The Fat Loss From Long Cardio vs. HIIT

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When deciding which form of cardio is ideal for weight-loss, steady state or HIIT, it's a good idea to start with the research. And research has shown time and time again that if your goal is to lose weight, HIIT is the best — and the quickest — way to get there.

For example, consider the results of one International Journal of Obesity study: Researchers had one group of women perform 40 minutes of steady-state aerobic exercise, while another group alternated eight-second sprints with 12 seconds of recovery for 20 minutes. By the end of 15 weeks, women in the HIIT group lost as much as 7.3 pounds, while women in the steady-state group actually gained as much as 2.7 pounds.

And a more recent study in Journal of Diabetes Research shows similar positive HIIT results. Female subjects who did HIIT lost comparable amounts of abdominal fat as female subjects who performed moderate-intensity aerobic exercise. These results led study authors to argue that HIIT is superior for fat-loss due to its time efficiency, as both study groups followed their respective training programs for 12 weeks and burned equal amounts of calories during their exercise sessions.

Why HIIT Works

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Your body has to work harder to cool you down after HIIT, leading to a greater overall calorie-burn. (Image: Ridofranz/iStock/GettyImages)

There are a few reasons why HIIT is the superior fat-loss exercise method. First, your body has to work harder to produce the adenosine triphosphate (ATP) your muscles need for energy, leading you to burn more calories during your workout.

Second, once your workout is over, your body will continue burning calories as it cools down. This is known as excess post-exercise oxygen consumption (EPOC), or the afterburn effect.

And finally, HIIT tends to break down more lean muscle tissue, which then needs to be built back up. As a result, your body will require more energy to help your muscle tissues recover and rebuild.

Do Both for Maximum Benefit

Give HIIT a try with this routine from the American Council on Exercise (ACE): First, choose an aerobic exercise (ex. cycling or running). After a five-minute warm-up at an easy pace, alternate one minute at a high intensity (think: seven to nine on a perceived exertion scale of one to 10) with two minutes at a moderate intensity (five or six on a scale of one to 10). Repeat for three or four total intervals and finish with a five minute cool-down.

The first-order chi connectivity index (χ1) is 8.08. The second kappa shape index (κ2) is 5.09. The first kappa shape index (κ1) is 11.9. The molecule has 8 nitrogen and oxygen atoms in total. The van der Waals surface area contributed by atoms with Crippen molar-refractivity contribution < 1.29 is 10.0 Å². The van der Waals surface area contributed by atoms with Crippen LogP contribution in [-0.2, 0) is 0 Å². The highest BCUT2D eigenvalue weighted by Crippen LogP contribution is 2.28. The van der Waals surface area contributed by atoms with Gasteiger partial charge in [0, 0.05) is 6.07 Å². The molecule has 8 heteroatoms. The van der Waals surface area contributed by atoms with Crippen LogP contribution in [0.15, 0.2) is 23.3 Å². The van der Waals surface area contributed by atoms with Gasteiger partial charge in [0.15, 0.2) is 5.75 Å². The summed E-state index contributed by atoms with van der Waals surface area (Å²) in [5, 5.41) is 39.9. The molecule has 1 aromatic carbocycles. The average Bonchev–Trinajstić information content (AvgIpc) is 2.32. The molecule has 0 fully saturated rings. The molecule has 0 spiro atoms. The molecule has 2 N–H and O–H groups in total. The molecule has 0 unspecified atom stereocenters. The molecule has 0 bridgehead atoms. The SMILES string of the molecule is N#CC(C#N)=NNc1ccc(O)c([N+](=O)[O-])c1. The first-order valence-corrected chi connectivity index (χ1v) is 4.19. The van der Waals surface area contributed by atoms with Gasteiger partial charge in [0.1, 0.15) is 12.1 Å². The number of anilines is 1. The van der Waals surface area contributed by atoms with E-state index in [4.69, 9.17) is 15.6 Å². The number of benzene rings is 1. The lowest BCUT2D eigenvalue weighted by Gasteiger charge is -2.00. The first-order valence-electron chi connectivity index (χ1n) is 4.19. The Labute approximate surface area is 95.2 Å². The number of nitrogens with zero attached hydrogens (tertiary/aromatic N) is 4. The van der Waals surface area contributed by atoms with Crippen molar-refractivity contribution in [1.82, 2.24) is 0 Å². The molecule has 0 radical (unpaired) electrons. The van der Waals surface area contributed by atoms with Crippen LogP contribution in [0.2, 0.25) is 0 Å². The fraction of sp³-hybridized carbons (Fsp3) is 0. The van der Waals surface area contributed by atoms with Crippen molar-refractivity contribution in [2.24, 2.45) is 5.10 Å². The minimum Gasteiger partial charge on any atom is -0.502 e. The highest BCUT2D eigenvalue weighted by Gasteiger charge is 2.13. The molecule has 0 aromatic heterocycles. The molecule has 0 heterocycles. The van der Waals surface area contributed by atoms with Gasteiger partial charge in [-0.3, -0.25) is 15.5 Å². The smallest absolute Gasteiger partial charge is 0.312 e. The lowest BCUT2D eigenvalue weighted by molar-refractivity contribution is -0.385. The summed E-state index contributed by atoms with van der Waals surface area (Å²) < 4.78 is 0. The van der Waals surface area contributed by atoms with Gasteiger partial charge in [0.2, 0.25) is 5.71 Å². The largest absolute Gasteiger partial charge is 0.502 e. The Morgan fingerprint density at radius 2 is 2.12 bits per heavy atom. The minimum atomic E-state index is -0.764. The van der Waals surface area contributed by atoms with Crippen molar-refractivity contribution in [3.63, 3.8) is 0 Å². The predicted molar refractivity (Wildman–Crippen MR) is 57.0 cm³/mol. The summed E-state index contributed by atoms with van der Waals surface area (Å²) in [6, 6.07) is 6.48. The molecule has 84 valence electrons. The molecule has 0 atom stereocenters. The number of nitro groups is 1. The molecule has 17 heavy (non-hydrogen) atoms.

Due to the intensity, you'll want to limit HIIT sessions to one to two times per week to avoid injury and burnout. On the other days, go for an easy walk or jog. After all, just because HIIT is superior for fat-loss, doesn't mean you can't or shouldn't do long-form aerobic exercise. Steady-state cardio — running in particular — offers many unique benefits.

One study in the American Journal of Cardiology found that aerobic exercise, which included jogging, cycling and elliptical trainers, was more effective for improving cardiometabolic health than resistance training.

Another study, this one from the Journal of Adolescent Health, reveals running for just 30 minutes in the morning during weekdays for three consecutive weeks was enough to boost subjects' mood and sleep quality. As an added bonus: A long-term study in Journal of the American College of Cardiology reveals that runners can expect to add three years to their life.

So long as you keep your intensity low-to-moderate (aim for an effort of five or six on a perceived exertion scale of one to 10), doing steady-state cardio on non-HIIT days — as opposed to lounging on the couch — will keep the blood flowing so you can flush out the metabolic waste that accumulated in your tissues the day before. This will help you recover faster so you can hit it hard again the next day.

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